Sunday, 15 April 2012

Irish gulls are always classy

1w Iceland gull in Bantry harbour

2012 started in much the same way as 2011 ended, fairly quiet locally, but enough nationally to keep hopeful. The highlight of January was a weekend away with Cat, when I somehow managed to sneak in the time to see the western sand at Cley and the Spanish sparrow and dark-eyed junco in hampshire (she's such a lucky girl), although i did bugger my scope dipping the fudge duck at Blashford lakes.

The year really started to pick up when storms in the north atlantic caused huge wrecks of Iceland gulls on the west coast of Ireland and the Northern isles, which eventually led to decent numbers spread through the rest of the UK. Effort at the local tip was increased, and I found a very small adult Iceland, then Tim weighed in with a couple of Casps, before the floodgates truly opened, and white-wingers started popping up all over the place locally. I reckon I have seen about 10-12 different white-wingers this winter personally in the York area, and there were clearly more individuals than that knocking around. Myself and Chris Gomersall worked out we had seen 9 different Iceland gulls, of all ages except 3+4w (maybe just lack of attention), and 3 different Glaucs. Pretty impressive stuff.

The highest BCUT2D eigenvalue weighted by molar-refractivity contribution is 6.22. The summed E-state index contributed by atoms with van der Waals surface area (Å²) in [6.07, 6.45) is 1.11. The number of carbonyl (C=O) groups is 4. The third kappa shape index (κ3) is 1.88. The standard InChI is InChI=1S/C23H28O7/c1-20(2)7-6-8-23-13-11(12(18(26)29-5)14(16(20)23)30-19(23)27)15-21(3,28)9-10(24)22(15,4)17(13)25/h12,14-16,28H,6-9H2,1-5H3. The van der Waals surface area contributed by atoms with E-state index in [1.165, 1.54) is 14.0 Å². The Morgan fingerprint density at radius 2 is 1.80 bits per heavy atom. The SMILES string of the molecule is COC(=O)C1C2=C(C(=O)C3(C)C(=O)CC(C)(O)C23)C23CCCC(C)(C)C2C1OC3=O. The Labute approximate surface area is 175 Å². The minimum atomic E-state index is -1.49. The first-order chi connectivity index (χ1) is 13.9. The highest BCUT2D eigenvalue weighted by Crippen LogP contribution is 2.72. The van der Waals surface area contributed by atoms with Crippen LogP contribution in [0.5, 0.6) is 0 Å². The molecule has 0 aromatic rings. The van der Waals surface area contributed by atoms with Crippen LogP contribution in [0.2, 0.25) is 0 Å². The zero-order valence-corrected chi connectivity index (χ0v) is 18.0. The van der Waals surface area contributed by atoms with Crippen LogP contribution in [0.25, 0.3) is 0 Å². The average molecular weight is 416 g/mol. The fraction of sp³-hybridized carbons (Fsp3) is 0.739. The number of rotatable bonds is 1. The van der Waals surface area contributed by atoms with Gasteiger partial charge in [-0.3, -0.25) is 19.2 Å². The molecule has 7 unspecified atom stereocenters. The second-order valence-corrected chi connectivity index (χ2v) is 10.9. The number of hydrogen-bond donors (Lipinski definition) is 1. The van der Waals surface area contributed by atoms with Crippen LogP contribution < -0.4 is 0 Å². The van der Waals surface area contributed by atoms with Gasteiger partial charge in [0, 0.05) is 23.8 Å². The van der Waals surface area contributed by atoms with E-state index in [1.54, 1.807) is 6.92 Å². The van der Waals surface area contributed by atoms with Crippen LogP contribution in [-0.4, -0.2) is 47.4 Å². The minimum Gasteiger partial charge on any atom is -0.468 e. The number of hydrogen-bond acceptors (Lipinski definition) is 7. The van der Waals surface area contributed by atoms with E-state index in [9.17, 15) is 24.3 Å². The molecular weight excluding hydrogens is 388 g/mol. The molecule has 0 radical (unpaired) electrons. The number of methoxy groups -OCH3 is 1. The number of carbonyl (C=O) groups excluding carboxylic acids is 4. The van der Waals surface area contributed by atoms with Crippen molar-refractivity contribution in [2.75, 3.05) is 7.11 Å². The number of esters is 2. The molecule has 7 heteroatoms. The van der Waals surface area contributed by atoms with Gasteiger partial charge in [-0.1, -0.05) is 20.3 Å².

Despite this, the truly astounding numbers coming from places like Killybegs were still very tempting, and I decided to tag along on a trip to Ireland already arranged by Rich Bonser and Alan Clewes. In total that trip, we had 150 white-winged gulls including 5 Kumlien's, and other good birds in the form of Todd's canada goose (found by JJ on an earlier trip), 3 Richardson's canada geese, black brant found by Alan and a scattering of ring-billed gulls. The residing memory of the trip will always be the regularity in which we found ourselves looking at flocks of white-wingers in harbours and beaches, and the excitement and confusion of trying work out counts, when often birds were seemingly everywhere, whilst also commonly having several extremely confiding birds to study and photograph.

Not gull photos:

Ok, there is a glauc in this one, couldn't get away from them...

Rich doing what he does best.

Gull photos (in no particular order):

Castletown Bearehaven, Cork:

Reenard Point, Kerry:

Bantry, Cork:

A very unconvincing 'Kumlien's' in Stab city:

Compulsory visit to Nimmo's pier, Galway

Somewhere else in Ireland:

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